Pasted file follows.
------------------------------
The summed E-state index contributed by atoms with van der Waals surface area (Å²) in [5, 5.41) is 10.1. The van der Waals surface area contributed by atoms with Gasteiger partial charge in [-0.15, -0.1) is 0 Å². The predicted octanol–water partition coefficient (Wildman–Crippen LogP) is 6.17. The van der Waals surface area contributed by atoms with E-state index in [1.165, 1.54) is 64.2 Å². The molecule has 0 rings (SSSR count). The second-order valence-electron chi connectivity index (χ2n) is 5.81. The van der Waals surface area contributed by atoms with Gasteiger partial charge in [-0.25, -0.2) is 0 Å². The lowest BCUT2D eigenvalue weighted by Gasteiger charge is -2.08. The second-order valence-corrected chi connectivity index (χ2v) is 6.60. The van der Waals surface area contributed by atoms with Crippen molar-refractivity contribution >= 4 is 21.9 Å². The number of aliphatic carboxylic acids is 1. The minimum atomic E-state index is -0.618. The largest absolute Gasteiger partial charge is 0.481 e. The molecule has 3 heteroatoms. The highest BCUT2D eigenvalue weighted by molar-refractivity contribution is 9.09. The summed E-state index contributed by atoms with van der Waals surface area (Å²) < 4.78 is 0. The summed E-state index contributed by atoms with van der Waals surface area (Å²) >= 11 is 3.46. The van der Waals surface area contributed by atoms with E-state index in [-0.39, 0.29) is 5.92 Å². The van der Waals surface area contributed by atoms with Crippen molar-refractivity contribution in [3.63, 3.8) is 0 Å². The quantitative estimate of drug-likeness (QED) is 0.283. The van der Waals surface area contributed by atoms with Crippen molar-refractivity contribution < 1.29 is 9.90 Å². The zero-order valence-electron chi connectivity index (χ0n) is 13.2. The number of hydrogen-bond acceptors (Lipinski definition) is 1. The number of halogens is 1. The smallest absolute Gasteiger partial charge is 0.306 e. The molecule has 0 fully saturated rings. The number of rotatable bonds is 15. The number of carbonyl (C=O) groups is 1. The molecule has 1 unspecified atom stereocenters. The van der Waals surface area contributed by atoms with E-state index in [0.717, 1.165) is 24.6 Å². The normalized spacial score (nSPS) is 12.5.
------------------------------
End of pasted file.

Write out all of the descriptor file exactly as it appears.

The summed E-state index contributed by atoms with van der Waals surface area (Å²) in [5, 5.41) is 10.1. The van der Waals surface area contributed by atoms with Gasteiger partial charge in [-0.15, -0.1) is 0 Å². The predicted octanol–water partition coefficient (Wildman–Crippen LogP) is 6.17. The van der Waals surface area contributed by atoms with E-state index in [1.165, 1.54) is 64.2 Å². The molecule has 0 rings (SSSR count). The second-order valence-electron chi connectivity index (χ2n) is 5.81. The van der Waals surface area contributed by atoms with Gasteiger partial charge in [-0.25, -0.2) is 0 Å². The lowest BCUT2D eigenvalue weighted by Gasteiger charge is -2.08. The second-order valence-corrected chi connectivity index (χ2v) is 6.60. The van der Waals surface area contributed by atoms with Crippen molar-refractivity contribution >= 4 is 21.9 Å². The number of aliphatic carboxylic acids is 1. The minimum atomic E-state index is -0.618. The largest absolute Gasteiger partial charge is 0.481 e. The molecule has 3 heteroatoms. The highest BCUT2D eigenvalue weighted by molar-refractivity contribution is 9.09. The summed E-state index contributed by atoms with van der Waals surface area (Å²) < 4.78 is 0. The summed E-state index contributed by atoms with van der Waals surface area (Å²) >= 11 is 3.46. The van der Waals surface area contributed by atoms with E-state index in [-0.39, 0.29) is 5.92 Å². The van der Waals surface area contributed by atoms with Crippen molar-refractivity contribution in [3.63, 3.8) is 0 Å². The quantitative estimate of drug-likeness (QED) is 0.283. The van der Waals surface area contributed by atoms with Crippen molar-refractivity contribution < 1.29 is 9.90 Å². The zero-order valence-electron chi connectivity index (χ0n) is 13.2. The number of hydrogen-bond acceptors (Lipinski definition) is 1. The number of halogens is 1. The smallest absolute Gasteiger partial charge is 0.306 e. The molecule has 0 fully saturated rings. The number of rotatable bonds is 15. The number of carbonyl (C=O) groups is 1. The molecule has 1 unspecified atom stereocenters. The van der Waals surface area contributed by atoms with E-state index in [0.717, 1.165) is 24.6 Å². The normalized spacial score (nSPS) is 12.5.